1) Information Memo
Keep a file of essential information, including:
- Insurance policies
- Brokerage accounts
- Bank accounts
- Outstanding debt
- Credit card accounts
- Tax documents
- Names/phone numbers of your professional advisors, accountants, attorneys, etc.
Your life changes - it’s inevitable! Review this file and make sure it is updated with current information as needed.
2) Your Will
A will is essentially a blueprint of your wishes and intentions. This written document enables you to appoint an executor to distribute your assets, bequeath assets to your heirs, and, if applicable, designate a guardian for your minor children.
Without a will, your estate will be placed in probate, and a court will make decisions regarding your assets. Often, this is a protracted and stressful process for your survivors. A will helps safeguard your wishes and streamline the settling of your estate.
3) Durable Power of Attorney for Finances
Here, you can designate an advisor or individual to make financial decisions for you if you are incapacitated (i.e. you are unable to make or communicate responsible decisions because of mental deficiency, mental illness, physical illness, disability, etc.).
Your designee will make financial decisions on your behalf and can be given access to your bank and investment accounts to pay your bills, taxes, and medical expenses, as well as manage your real estate assets, invest on your behalf, etc. They must act in your best interests.
A durable power of attorney is valid when you are incapacitated and after, if you recover. It automatically expires upon death.
4) Medical Directives
In this document, you name someone to make healthcare decisions on your behalf if you are unable to do so yourself. The directive outlines your wishes and preferences in terms of treatment and intervention.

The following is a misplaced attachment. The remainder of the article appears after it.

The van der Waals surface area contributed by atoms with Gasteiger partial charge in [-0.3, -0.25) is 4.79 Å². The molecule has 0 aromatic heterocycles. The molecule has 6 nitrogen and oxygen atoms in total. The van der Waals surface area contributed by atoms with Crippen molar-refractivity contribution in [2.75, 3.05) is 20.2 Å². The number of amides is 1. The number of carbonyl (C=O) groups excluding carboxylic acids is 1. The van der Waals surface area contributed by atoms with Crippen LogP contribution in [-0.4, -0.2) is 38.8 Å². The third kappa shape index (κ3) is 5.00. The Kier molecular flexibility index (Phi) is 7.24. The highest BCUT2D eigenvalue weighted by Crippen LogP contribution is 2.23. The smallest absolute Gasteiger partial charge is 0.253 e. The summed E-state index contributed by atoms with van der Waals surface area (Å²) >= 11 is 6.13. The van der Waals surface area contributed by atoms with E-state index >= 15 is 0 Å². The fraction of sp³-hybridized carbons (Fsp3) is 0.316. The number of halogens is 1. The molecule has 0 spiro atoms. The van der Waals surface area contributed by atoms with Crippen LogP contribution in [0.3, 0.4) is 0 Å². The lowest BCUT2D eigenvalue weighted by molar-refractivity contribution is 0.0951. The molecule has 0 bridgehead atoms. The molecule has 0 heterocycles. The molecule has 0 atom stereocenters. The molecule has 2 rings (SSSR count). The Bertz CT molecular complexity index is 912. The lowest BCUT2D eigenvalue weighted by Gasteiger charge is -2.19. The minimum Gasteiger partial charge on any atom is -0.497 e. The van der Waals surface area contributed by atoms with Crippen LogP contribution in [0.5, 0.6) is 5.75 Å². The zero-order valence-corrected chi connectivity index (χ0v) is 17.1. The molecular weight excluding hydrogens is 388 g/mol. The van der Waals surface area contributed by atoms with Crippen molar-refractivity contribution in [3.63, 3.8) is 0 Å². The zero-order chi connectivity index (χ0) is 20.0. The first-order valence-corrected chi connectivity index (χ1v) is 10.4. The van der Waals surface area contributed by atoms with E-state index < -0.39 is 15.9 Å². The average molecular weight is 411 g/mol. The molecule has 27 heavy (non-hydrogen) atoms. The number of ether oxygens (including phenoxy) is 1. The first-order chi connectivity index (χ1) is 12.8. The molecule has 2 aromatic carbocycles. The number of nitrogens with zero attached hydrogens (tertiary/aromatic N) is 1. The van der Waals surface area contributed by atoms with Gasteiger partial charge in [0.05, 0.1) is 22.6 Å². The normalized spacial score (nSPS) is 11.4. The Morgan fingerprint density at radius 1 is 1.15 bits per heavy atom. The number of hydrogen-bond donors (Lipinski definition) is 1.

For example, you may wish to sign a DNR or do-not-resuscitate order. If you stop breathing or your heart stops pumping, your physician will not attempt CPR or take extensive measures. When you are unable to make your own healthcare decisions, your proxy will do so based on your stated wishes. These directives should be part of your medical records.
5) Funeral Instructions
In your funeral instructions, you include details of what type of arrangements you would like made after your death. For example, you may want to explain your wishes regarding a service, cremation, etc. Also include a list of relatives, loved ones, and business associates that you want notified of your passing.
It may be helpful to preplan some or all aspects of your funeral (e.g. purchasing a cemetery plot) to take this task off your survivors’ shoulders and/or to ensure your wishes are met.
Your estate is likely subject to both state and federal taxes. You can take steps to minimize this burden. Faw & Associates can examine your specific situation and include provisions in your estate plan to lower estate taxes, ensuring more of your assets are distributed to your beneficiaries.
Estate planning can be complex, particularly when you have personal and business issues to iron out. But when you have the right advisors on your side, it is not only manageable - it is a source of tremendous stress relief. You know your wishes will be honored and that your loved ones are provided for after you are gone. Faw & Associates is here to assist you with the process. Contact our team to start planning effectively and proactively.